The UK might have left the EU but many questions remain unanswered.
Here are just some of the hurdles facing the UK after Brexit.
1. Agreeing a trade deal with the EU
This legal departure from the EU means the UK can finally start formal trade negotiations - both with the EU and countries around the world, like the US.
The government is determined not to extend the post-Brexit transition period - to discuss the future relationship with the EU - beyond the end of 2020. This means the timetable for getting an agreement with the EU is extremely tight.
Formal talks are expected to begin at the end of February 2020, once the remaining 27 EU countries have agreed on instructions for their negotiators.
Getting any agreement finally signed off and put into practice will take a couple of months towards the end of the year. So, realistically, that only leaves time for a fairly basic free trade deal to emerge, with plenty of issues still up for discussion once the transition period is over.
Where does the UK trade?% of total UK trade in 2018
The government talks about getting a "zero tariff, zero quota" deal on goods, with no border taxes and no limits on exports and imports.
But there are a host of issues to be dealt with if the aim is to keep trade flowing as smoothly as possible, and that is before we mention the services sector.
Including financial and business services, the food and drinks industry, and entertainment, this accounts for more than 80% of UK jobs.
It is of course in the interest of both sides to get a deal done, but it remains a massive task. Expect disputes about fisheries, fair competition, the role of the European Court of Justice and more.
It is possible that no deal will be done in time, which will generate a fresh crisis in UK/EU relations as 2020 draws to a close.
2. Keeping the UK secure
If the challenge to get a trade deal within 11 months is not hard enough, the UK must also agree a treaty to paper over legal cracks in the way countries work together on security.
Policing and security experts in the UK and the EU agree that things will become harder after Brexit.
For instance, the UK no longer has a place on the team that manages Europol, the agency that co-ordinates major investigations into Europe-wide organised crime.
This means the UK's priorities - such as concerns about smuggling people or arms across the English Channel - may, slowly, fall down the pecking order.
British police officers can, for now, still use EU systems to check criminal records of foreign nationals, or alerts on wanted people from around the continent.
But access to that information could either end or become harder, because many member states have their own specific laws governing data-sharing beyond the EU.
The government is trying to think ahead.
It has, for instance, pledged to pass laws to ensure the same fast service the UK has enjoyed from the European Arrest Warrant - which allows suspects to be sent to another country for trial - if a deal cannot be struck. Everyone, on both sides, wants that.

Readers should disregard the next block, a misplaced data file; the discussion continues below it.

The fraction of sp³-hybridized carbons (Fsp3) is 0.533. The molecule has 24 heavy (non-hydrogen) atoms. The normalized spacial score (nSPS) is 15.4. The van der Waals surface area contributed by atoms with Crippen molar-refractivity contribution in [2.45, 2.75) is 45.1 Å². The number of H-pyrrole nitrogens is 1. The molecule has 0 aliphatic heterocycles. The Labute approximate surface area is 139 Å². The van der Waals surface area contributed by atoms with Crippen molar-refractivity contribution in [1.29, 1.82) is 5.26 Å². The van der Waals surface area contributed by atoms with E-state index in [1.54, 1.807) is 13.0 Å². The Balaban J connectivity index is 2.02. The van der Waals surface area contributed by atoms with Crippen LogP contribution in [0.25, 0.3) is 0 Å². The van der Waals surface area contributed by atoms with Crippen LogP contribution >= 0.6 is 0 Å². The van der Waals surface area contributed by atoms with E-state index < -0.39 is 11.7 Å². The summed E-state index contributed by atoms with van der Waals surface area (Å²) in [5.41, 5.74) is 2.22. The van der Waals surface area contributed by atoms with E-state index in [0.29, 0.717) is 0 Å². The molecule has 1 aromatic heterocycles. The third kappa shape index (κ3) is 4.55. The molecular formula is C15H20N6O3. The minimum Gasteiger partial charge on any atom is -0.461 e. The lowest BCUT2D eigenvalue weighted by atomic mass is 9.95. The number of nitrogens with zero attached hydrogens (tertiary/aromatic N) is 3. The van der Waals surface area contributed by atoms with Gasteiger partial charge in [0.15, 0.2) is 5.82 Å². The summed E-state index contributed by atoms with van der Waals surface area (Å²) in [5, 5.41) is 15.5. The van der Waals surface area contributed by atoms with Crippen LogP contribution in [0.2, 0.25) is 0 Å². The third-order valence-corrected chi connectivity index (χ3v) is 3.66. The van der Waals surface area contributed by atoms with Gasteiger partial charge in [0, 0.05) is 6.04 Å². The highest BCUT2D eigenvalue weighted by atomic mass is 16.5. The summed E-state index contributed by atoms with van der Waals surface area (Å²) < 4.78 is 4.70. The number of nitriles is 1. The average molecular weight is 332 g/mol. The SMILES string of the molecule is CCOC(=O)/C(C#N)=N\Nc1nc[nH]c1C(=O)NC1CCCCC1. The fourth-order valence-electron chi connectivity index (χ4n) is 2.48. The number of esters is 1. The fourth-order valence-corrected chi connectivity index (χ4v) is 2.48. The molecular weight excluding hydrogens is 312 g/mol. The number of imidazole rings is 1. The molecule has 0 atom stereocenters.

The question is whether it is legally doable - and if so, can it be done by January 2021?
3. Making sure the food keeps coming
From farming and fishing to manufacturing and retail, the UK's food and drink sector adds £460bn to the UK economy every year, employing more than four million people.
It represents a fifth of UK manufacturing, by far the biggest chunk of the sector.
So there is some nervousness about what will happen to the complicated way that food and drink makes its way to consumers after the end of the transition period.
A third of people in the industry are from outside the UK, with many from Eastern Europe. What happens if the number of such workers is restricted because of the introduction of a minimum salary being imposed for migrants?
When it comes to trade, there is the prospect products may have to be opened and checked at borders which could add expense and cut the shelf life of fresh food.
And the Food and Drink Federation, a body representing food manufacturers, says the most complex challenge is around trying to get a trade deal with Europe that satisfies what are called "rules of origin".
UK manufacturers use a mixture of domestic and internationally-produced ingredients, which would not be allowed under rules included in recent EU trade deals.
4. Building a new role in the world
The government has a huge task ahead to establish the UK's place in the world after leaving the EU.
Ministers have to work out what the government's slogan "Global Britain" actually means.
The traditional role of providing a transatlantic bridge between Europe and the US will be put to one side.
Instead, ministers must develop a more independent foreign policy. That could mean less automatic support from the UK for the US, as it focuses more on domestic issues and less on its relations with other countries.
It will mean a new relationship with European allies, not through EU structures, but through smaller existing groups. These include the E3, an informal group made up of the UK, Germany and France, which has worked together on issues like relations with Iran.
The biggest foreign policy challenge will be how to navigate a path between an increasingly stronger China and a defensive US, without the protective membership of the EU.
To that end, Boris Johnson has ordered what he calls an 'integrated review" of the UK's security, defence and foreign policy which is expected to report later this yea